Quantitation of PET signal as an adjunct to visual interpretation of florbetapir imaging

Michael J. Pontecorvo, Anupa K. Arora, Marybeth Devine, Ming Lu, Nick Galante, Andrew Siderowf, Catherine Devadanam, Abhinay D. Joshi, Stephen L. Heun, Brian F. Teske, Stephen P. Truocchio, Michael Krautkramer, Michael D. Devous, Mark A. Mintun

Research output: Contribution to journalArticlepeer-review

34 Scopus citations


Purpose: This study examined the feasibility of using quantitation to augment interpretation of florbetapir PET amyloid imaging. Methods: A total of 80 physician readers were trained on quantitation of florbetapir PET images and the principles for using quantitation to augment a visual read. On day 1, the readers completed a visual read of 96 scans (46 autopsy-verified and 50 from patients seeking a diagnosis). On day 2, 69 of the readers reinterpreted the 96 scans augmenting their interpretation with quantitation (VisQ method) using one of three commercial software packages. A subset of 11 readers reinterpreted all scans on day 2 based on a visual read only (VisVis control). For the autopsy-verified scans, the neuropathologist’s modified CERAD plaque score was used as the truth standard for interpretation accuracy. Because an autopsy truth standard was not available for scans from patients seeking a diagnosis, the majority VisQ interpretation of the three readers with the best accuracy in interpreting autopsy-verified scans was used as the reference standard. Results: Day 1 visual read accuracy was high for both the autopsy-verified scans (90%) and the scans from patients seeking a diagnosis (87.3%). Accuracy improved from the visual read to the VisQ read (from 90.1% to 93.1%, p < 0.0001). Importantly, access to quantitative information did not decrease interpretation accuracy of the above-average readers (>90% on day 1). Accuracy in interpreting the autopsy-verified scans also increased from the first to the second visual read (VisVis group). However, agreement with the reference standard (best readers) for scans from patients seeking a diagnosis did not improve with a second visual read, and in this cohort the VisQ group was significantly improved relative to the VisVis group (change 5.4% vs. −1.1%, p < 0.0001). Conclusion: These results indicate that augmentation of visual interpretation of florbetapir PET amyloid images with quantitative information obtained using commercially available software packages did not reduce the accuracy of readers who were already performing with above average accuracy on the visual read and may improve the accuracy and confidence of some readers in clinically relevant cases.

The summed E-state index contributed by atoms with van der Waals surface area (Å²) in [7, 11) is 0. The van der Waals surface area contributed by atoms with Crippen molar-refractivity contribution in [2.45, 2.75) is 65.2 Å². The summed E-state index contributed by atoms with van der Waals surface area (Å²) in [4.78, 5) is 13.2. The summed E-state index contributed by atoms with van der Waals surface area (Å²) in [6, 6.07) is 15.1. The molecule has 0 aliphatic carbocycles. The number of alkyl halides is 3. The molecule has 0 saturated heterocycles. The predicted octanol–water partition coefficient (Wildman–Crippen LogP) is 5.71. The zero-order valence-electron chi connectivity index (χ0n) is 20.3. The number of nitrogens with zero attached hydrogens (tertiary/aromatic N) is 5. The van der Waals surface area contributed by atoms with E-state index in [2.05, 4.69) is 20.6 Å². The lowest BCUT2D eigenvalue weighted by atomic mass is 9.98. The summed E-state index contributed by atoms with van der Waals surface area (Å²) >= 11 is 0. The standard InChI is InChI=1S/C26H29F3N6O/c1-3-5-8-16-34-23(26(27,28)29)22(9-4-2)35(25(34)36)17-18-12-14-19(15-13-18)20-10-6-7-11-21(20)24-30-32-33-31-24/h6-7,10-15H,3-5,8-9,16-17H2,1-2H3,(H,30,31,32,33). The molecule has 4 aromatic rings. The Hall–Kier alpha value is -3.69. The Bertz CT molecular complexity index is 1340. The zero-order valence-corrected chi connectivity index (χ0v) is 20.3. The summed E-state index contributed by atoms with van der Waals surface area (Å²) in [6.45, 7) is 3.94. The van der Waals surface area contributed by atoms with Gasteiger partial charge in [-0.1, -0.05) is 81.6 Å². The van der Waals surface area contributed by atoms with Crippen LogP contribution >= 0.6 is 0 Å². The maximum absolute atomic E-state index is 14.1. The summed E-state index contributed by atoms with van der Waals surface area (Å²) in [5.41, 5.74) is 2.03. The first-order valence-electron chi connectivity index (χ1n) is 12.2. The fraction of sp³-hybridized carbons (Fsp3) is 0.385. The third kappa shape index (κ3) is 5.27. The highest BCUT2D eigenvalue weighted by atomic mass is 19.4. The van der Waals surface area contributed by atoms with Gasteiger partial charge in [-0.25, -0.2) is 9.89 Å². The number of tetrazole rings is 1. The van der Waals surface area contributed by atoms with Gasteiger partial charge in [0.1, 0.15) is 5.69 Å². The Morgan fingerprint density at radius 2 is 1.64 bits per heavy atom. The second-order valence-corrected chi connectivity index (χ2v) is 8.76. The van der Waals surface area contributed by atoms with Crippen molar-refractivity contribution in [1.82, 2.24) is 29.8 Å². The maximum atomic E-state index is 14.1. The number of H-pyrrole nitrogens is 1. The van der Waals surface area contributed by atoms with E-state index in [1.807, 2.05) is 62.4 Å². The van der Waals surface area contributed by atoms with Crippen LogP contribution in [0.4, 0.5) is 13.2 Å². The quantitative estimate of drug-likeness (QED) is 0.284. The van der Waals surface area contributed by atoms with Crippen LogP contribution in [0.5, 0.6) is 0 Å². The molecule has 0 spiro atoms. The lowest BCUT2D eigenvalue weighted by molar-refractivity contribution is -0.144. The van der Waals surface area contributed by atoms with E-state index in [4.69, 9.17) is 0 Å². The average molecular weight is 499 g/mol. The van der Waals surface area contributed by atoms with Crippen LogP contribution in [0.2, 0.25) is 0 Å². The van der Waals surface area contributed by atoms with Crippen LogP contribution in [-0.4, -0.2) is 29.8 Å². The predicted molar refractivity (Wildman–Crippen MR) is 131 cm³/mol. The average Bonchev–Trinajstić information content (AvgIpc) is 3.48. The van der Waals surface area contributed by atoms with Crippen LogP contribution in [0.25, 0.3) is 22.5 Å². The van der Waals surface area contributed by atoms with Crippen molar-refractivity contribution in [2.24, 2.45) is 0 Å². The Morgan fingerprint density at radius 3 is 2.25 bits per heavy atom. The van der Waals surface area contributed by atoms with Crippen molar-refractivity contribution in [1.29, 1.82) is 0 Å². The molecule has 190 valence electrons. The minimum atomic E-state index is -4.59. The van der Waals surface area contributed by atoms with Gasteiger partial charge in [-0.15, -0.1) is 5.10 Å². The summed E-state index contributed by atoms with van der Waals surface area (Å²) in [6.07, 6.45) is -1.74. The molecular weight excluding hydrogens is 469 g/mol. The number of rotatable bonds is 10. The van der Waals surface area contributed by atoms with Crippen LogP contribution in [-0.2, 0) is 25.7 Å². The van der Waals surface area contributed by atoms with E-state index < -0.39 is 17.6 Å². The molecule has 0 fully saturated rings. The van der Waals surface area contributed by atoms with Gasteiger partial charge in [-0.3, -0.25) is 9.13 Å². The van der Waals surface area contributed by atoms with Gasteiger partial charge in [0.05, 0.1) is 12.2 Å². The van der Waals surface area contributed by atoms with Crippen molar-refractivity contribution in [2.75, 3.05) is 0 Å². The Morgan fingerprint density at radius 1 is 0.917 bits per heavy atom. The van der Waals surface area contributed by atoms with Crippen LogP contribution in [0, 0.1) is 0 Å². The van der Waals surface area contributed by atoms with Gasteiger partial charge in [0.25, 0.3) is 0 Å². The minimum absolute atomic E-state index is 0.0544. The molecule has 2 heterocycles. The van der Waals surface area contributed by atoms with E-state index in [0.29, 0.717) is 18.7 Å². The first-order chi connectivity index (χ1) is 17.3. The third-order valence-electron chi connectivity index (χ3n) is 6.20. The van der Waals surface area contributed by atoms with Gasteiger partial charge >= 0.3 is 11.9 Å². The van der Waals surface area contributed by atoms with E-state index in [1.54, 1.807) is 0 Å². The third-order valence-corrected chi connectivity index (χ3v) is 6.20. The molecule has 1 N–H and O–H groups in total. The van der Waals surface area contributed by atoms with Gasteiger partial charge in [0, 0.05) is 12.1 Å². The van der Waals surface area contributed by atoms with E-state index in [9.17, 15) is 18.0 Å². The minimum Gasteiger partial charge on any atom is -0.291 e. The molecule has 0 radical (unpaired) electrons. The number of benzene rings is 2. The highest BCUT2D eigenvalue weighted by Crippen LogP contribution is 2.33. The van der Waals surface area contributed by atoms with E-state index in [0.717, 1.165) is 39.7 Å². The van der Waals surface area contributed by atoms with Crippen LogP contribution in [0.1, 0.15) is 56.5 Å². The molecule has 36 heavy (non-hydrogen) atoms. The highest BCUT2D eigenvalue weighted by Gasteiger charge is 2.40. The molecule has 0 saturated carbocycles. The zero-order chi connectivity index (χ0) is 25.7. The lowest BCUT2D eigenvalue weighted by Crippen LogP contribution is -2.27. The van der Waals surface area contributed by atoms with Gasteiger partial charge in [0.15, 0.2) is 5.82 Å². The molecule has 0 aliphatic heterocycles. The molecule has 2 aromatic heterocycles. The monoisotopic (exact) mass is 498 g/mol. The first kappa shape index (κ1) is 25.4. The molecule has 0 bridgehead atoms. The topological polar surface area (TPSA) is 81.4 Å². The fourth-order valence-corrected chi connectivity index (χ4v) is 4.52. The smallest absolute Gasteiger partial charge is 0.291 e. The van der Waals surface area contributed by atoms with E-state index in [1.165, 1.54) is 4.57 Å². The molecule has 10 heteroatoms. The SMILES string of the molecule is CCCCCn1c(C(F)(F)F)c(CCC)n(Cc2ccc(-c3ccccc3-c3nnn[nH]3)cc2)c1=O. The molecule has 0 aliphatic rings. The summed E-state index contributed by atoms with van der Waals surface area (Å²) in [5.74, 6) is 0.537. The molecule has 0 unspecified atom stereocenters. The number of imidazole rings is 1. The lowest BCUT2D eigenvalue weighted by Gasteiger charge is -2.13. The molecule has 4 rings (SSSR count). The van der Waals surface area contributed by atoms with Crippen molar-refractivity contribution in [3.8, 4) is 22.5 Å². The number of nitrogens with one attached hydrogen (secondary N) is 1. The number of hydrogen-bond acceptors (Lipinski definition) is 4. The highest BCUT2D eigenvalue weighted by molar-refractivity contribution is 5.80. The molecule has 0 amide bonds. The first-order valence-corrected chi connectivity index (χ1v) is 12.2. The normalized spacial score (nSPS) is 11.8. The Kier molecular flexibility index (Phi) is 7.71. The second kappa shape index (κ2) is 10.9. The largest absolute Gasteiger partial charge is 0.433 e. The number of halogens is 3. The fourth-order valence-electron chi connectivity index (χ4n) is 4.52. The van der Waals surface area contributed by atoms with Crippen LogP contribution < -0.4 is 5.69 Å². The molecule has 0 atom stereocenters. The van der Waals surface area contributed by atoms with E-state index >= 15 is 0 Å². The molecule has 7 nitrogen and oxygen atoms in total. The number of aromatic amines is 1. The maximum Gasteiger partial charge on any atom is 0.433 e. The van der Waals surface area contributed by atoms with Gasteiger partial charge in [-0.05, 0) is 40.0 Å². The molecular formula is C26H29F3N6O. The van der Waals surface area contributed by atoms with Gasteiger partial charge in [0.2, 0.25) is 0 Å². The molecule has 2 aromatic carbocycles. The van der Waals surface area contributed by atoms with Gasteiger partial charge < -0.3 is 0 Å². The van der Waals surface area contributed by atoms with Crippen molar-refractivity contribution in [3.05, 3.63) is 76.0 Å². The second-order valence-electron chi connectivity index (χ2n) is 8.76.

Original languageEnglish (US)
Pages (from-to)825-837
Number of pages13
JournalEuropean Journal of Nuclear Medicine and Molecular Imaging
Issue number5
StatePublished - May 1 2017


  • Alzheimer’s disease
  • Amyloid PET
  • Amyloid imaging
  • Amyvid
  • Florbetapir
  • PET quantitation

ASJC Scopus subject areas

  • Radiology Nuclear Medicine and imaging


Dive into the research topics of 'Quantitation of PET signal as an adjunct to visual interpretation of florbetapir imaging'. Together they form a unique fingerprint.

Cite this